The powers conferred on the President by Article 49 are exercised by the President in two ways. One is the apology by the convict and the other is the apology by the President to the convict on the recommendation of the government on a special day of the country. In both cases, the President cannot exercise his power without the recommendation of the Prime Minister. According to our Penal Code, an offender can be given five types of punishment by a court or tribunal at the end of the trial on the basis of proof of guilt, namely, death penalty, life imprisonment, rigorous or non-rigorous imprisonment of any term, penalty for confiscation of property and fine. The power conferred on the President by the Constitution under Article 49 may be exercised by the President on the recommendation of the Prime Minister, who may, by exercising that power, pardon, delay, pause, pause, suspend or reduce any penalty. If an apology is made to the President for any of the above punishments, he may grant any remedy referred to in Article 49 through pardon.

The opinion of a former law minister with the title of Barrister on whether the President can exercise this power under the International Crimes Tribunal is not in accordance with the provisions of the Vienna Convention. In this regard, it appears in our Constitution that the President is empowered to pardon, delay, pause, pardon, suspend or reduce any other form of punishment, including the death penalty. The Article clearly states that the President has the power to impose such powers on any court, tribunal or any other authority. The right of the convict under the International Crimes Tribunal Act to seek pardon from the Supreme Court through a writ petition for violation of fundamental rights under the Constitution does not in any way diminish the power of the President conferred by Article 49. Therefore, the opinion expressed by the former law minister in this regard is not considered justified in the light of the spirit of Article 49 of the Constitution. It is to be noted that the First Amendment of the Constitution includes the insertion of clauses (3) to Article 47 and Article 47A  to preclude those against whom genocide, crimes against humanity or war crimes are applicable from remedies and rights guaranteed under Article 31, Clauses (1) and (3) of Article 35, and 44 of the Constitution.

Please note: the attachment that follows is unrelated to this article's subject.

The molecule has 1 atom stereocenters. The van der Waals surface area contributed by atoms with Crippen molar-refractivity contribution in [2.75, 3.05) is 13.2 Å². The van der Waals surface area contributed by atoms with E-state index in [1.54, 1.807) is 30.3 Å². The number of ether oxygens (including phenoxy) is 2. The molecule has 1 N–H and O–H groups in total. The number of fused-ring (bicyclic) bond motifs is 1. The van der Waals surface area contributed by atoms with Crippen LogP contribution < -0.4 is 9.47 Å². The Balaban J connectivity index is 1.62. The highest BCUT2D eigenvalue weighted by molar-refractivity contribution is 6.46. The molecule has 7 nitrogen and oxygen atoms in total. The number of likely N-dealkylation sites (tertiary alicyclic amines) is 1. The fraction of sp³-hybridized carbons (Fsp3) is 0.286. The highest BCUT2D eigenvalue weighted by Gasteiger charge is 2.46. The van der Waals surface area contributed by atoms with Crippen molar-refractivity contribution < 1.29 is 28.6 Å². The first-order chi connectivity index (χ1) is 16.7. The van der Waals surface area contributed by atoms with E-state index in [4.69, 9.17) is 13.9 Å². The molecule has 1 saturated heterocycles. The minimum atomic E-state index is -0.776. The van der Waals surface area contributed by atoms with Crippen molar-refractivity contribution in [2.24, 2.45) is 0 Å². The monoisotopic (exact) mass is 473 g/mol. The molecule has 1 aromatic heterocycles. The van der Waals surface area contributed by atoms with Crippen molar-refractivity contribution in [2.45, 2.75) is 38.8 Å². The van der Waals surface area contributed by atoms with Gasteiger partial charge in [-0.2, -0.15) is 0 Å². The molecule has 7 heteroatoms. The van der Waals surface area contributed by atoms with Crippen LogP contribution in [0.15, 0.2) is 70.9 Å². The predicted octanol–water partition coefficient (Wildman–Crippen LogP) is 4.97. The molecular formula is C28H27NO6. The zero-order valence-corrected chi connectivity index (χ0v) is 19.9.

The right to pardon given to the President in Article 49 of the Constitution is basically an opportunity for the ruling entity to exercise the power through the President. The President cannot, without the recommendation of the Prime Minister or the Government, grant any remedy to a convicted apology seeker by exercising his discretionary power. In our parliamentary system of government, all the executive powers of the government are vested in the Prime Minister, so the aspirations of the Prime Minister are the aspirations of the government. Therefore, the recommendation made to the President in response to the wishes of the Prime Minister is the recommendation of the ruling entity.